At a minimum, both sides in Thursday's scheduled talks between Kashmiri separatists and senior Indian government leaders said they expect "to break the ice" on the longstanding dispute over the region's independence. No agenda is set, but a spokesman for the All Parties Hurriyat Conference, an alliance of moderate Islamic separatist groups, said the Indian side would be asked to declare a cease-fire. Decades of fighting in Kashmir have killed an estimated 65,000 people, and tensions there remain high. (Below, an Indian border policeman orders a Kashmiri Muslim to show his hands.) Militant separatists based in neighboring Pakistan oppose the talks, the first with Indian officials at this high a level. Government-to-government discussions on Kashmir are expected to open next month.
There are signs that Iran is reneging on its promise to suspend a process used in making nuclear weapons, diplomats and experts in the field said. They said the Tehran government appears to be using semantics - differences in meaning of the word "suspend" - to keep portions of its uranium-enrichment program operational. The UN's International Atomic Energy Agency asked Iran last fall to halt "activities" related to uranium enrichment, but the latter reportedly continues to assemble the equipment used to do so. In his State of the Union speech Tuesday night, President Bush specifically cited Iran's "commitment" not to develop nuclear weapons.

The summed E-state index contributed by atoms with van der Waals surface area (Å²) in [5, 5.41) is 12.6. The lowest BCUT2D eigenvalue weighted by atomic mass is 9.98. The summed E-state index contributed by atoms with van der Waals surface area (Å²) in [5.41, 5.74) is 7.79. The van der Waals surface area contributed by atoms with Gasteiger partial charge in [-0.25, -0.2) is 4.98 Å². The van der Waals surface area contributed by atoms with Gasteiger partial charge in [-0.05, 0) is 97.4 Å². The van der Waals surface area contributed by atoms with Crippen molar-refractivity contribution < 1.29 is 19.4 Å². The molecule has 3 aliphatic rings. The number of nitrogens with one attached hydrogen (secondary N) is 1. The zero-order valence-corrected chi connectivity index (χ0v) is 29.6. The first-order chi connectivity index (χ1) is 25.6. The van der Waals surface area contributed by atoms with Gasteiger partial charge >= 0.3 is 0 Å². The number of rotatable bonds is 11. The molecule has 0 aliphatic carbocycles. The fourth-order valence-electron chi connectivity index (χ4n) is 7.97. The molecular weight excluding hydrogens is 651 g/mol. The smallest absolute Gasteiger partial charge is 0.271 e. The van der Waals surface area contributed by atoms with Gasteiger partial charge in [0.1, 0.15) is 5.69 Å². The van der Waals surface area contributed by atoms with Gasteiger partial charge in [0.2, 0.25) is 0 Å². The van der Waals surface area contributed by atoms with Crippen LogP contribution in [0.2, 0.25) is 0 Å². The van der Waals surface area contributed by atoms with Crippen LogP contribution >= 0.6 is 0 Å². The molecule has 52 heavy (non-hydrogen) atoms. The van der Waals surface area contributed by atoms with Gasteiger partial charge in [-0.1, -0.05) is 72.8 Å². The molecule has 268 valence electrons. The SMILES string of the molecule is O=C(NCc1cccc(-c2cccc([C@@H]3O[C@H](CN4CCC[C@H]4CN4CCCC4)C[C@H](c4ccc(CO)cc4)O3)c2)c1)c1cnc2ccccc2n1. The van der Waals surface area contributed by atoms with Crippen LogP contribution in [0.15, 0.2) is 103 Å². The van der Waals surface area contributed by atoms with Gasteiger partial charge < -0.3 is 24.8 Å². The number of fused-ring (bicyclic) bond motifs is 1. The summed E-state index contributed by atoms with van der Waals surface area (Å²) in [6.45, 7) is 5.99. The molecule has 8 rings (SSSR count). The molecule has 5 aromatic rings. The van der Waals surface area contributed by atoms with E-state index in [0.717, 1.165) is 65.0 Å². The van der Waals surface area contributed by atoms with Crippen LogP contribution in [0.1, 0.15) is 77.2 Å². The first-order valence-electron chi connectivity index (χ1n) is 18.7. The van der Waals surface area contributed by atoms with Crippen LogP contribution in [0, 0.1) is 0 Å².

If any senior members of the Iranian government end up resigning over the nation's elections furor, President Mohamad Khatami won't be among them, he said. Khatami told journalists he intends to "continue my service to the people." He was believed to be among government officials ready to quit because of the disqualification of thousands of would-be reform candidates for parliament in next month's voting.
For the fifth time, the only independent daily newspaper in Zimbabwe won a court order allowing it to resume publishing. But authorities have ignored the previous rulings in favor of the Daily News, a regular critic of hard-line President Robert Mugabe, and it wasn't clear whether the latest order would be obeyed either. Mugabe's information minister has said the High Court lacks jurisdiction in the case. Publication of the paper was banned in September, and police have been occupying its offices ever since.